Each router may also be classified as an owner or non-owner. An owner router “owns” as an actual IP interface of the owner router the IP address associated with the VRID of the virtual router. As such, the owner router always responds to control and management messages, such as ICMP echo requests, ping requests, etc., so long as it is online and able to receive and respond to such messages. A non-owner normally would not respond to such control and management messages sent to the IP address associated with the VRID, even when not as a master router, because the IP address associated with the VRID is not an actual IP interface of the non-owner router(s). However, in some embodiments, system 100 may be configured to enable non-owner routers to respond to control and management messages sent to the IP address associated with the VRID of the virtual router at a time when the non-owner is serving as master. In other words, this restraint in VRRP may be overridden using the enhanced protocol described herein. This enables administrators to use well known techniques, e.g., ICMP Ping, to test connectivity to their default gateway using the IP address and MAC address associated with the virtual router, and receive reply even if a non-owner router is acting as master for the VRID. In the example shown in FIG. 1, each router has a priority value associated with it. For example, master router 102 has a priority value of 255, which is the priority level prescribed by the VRRP for an owner router and the highest possible priority value under the protocol. This ensures that if the owner is available, it becomes the master. Backup routers 104 and 106 each have an initial priority value of 100, the initial priority value prescribed by VRRP for non-owner routers.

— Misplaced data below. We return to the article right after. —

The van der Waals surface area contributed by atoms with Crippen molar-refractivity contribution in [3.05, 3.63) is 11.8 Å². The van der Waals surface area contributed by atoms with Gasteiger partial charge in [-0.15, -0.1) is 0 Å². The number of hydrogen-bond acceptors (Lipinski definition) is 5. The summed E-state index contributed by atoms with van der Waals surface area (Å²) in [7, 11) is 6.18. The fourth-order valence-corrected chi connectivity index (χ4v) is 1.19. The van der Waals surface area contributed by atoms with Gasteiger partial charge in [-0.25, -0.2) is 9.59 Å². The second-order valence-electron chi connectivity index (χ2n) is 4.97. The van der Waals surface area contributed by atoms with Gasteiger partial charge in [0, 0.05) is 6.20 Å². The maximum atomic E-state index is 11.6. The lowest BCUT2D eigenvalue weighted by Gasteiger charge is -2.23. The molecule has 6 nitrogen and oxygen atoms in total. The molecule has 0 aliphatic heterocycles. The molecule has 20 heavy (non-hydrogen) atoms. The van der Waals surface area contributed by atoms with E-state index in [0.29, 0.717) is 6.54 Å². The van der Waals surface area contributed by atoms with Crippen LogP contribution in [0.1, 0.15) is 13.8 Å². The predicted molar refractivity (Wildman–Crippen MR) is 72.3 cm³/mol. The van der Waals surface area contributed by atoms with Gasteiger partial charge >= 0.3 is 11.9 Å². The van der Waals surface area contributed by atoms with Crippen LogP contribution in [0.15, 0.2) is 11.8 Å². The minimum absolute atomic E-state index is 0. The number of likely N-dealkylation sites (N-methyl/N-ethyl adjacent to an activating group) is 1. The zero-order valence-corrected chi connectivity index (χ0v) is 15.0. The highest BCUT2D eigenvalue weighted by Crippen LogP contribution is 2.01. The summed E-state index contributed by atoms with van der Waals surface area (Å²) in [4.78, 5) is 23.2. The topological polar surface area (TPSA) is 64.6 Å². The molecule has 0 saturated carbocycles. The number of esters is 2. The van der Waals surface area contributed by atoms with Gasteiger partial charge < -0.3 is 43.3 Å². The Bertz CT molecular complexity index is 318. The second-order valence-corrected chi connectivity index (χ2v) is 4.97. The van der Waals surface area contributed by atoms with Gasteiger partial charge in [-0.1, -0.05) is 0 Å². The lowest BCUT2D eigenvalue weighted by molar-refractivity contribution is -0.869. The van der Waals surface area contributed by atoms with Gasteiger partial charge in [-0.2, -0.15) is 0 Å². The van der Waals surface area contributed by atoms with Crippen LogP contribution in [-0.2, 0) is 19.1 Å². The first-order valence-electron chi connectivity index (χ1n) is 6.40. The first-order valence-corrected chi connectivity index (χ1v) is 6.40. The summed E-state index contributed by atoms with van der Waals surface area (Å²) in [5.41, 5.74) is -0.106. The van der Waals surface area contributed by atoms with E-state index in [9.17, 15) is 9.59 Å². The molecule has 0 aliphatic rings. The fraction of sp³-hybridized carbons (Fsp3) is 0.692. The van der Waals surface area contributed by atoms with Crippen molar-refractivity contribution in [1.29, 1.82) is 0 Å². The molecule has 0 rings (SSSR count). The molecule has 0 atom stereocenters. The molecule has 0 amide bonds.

FIG. 2 illustrates an exemplary system 200 for implementing an enhanced virtual router redundancy protocol. In the example shown, the original master router, owner router 202, has failed or otherwise become unavailable, as indicated by the large “X” below owner router 202. Under VRRP, one way that owner router 202 may be removed from the role of master absent a failure, e.g., to perform maintenance on or reconfigure the owner router, is to manual set its priority to 0, as shown in FIG. 202. Non-owner routers 204 and 206 remain connected to network 208. In the example shown, non-owner routers have determined, based on their respective priorities at the time the original master 202 became unavailable (shown in this example as being 100 for non-owner router 204 and 80 for non-owner router 206), that non-owner router 204 will act as master and non-owner router 206 will continue to serve as a backup, because non-owner router 204 had the higher priority. When hosts 210-218 send data via network 208 to their default gateway, using the same IP and MAC address as they used when owner router 202 was serving as master, new master router 204 will process and forward the packets, thereby providing continuing connectivity to networks (e.g., the Internet) beyond network 208 without requiring any change to the configuration of hosts 210-218.